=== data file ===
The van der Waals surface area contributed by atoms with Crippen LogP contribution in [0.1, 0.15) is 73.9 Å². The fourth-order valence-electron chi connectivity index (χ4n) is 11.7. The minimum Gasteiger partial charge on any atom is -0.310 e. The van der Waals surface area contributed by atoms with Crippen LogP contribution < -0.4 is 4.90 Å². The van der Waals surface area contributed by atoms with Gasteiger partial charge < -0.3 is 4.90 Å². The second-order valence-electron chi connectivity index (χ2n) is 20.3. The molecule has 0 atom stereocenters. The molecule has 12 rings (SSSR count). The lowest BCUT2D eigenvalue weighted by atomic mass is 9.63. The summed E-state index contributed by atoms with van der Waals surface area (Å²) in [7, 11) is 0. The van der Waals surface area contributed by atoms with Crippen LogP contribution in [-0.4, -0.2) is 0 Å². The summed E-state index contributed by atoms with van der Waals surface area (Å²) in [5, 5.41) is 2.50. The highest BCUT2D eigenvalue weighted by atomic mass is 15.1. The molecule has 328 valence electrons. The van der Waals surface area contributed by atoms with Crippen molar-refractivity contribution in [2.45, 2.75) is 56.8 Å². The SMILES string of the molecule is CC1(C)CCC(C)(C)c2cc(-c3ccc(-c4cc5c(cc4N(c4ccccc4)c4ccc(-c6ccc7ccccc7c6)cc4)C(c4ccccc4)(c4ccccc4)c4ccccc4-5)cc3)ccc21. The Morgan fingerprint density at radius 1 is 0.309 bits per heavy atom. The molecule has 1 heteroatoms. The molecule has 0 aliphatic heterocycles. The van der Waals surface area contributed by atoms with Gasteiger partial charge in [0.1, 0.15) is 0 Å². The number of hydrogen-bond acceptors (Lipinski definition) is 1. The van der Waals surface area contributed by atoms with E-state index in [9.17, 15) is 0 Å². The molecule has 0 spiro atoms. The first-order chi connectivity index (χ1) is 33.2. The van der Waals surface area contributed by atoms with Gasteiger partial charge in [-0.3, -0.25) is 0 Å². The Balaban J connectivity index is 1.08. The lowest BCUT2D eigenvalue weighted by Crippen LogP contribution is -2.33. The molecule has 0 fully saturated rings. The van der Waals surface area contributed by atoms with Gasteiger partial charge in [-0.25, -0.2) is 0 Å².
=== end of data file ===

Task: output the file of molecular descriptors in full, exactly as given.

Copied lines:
The van der Waals surface area contributed by atoms with Crippen LogP contribution in [0.1, 0.15) is 73.9 Å². The fourth-order valence-electron chi connectivity index (χ4n) is 11.7. The minimum Gasteiger partial charge on any atom is -0.310 e. The van der Waals surface area contributed by atoms with Crippen LogP contribution < -0.4 is 4.90 Å². The van der Waals surface area contributed by atoms with Gasteiger partial charge < -0.3 is 4.90 Å². The second-order valence-electron chi connectivity index (χ2n) is 20.3. The molecule has 0 atom stereocenters. The molecule has 12 rings (SSSR count). The lowest BCUT2D eigenvalue weighted by atomic mass is 9.63. The summed E-state index contributed by atoms with van der Waals surface area (Å²) in [7, 11) is 0. The van der Waals surface area contributed by atoms with Crippen LogP contribution in [-0.4, -0.2) is 0 Å². The summed E-state index contributed by atoms with van der Waals surface area (Å²) in [5, 5.41) is 2.50. The highest BCUT2D eigenvalue weighted by atomic mass is 15.1. The molecule has 328 valence electrons. The van der Waals surface area contributed by atoms with Crippen molar-refractivity contribution in [2.45, 2.75) is 56.8 Å². The SMILES string of the molecule is CC1(C)CCC(C)(C)c2cc(-c3ccc(-c4cc5c(cc4N(c4ccccc4)c4ccc(-c6ccc7ccccc7c6)cc4)C(c4ccccc4)(c4ccccc4)c4ccccc4-5)cc3)ccc21. The Morgan fingerprint density at radius 1 is 0.309 bits per heavy atom. The molecule has 1 heteroatoms. The molecule has 0 aliphatic heterocycles. The van der Waals surface area contributed by atoms with Gasteiger partial charge in [0.1, 0.15) is 0 Å². The number of hydrogen-bond acceptors (Lipinski definition) is 1. The van der Waals surface area contributed by atoms with E-state index in [9.17, 15) is 0 Å². The molecule has 0 spiro atoms. The first-order chi connectivity index (χ1) is 33.2. The van der Waals surface area contributed by atoms with Gasteiger partial charge in [-0.3, -0.25) is 0 Å². The Balaban J connectivity index is 1.08. The lowest BCUT2D eigenvalue weighted by Crippen LogP contribution is -2.33. The molecule has 0 fully saturated rings. The van der Waals surface area contributed by atoms with Gasteiger partial charge in [-0.25, -0.2) is 0 Å².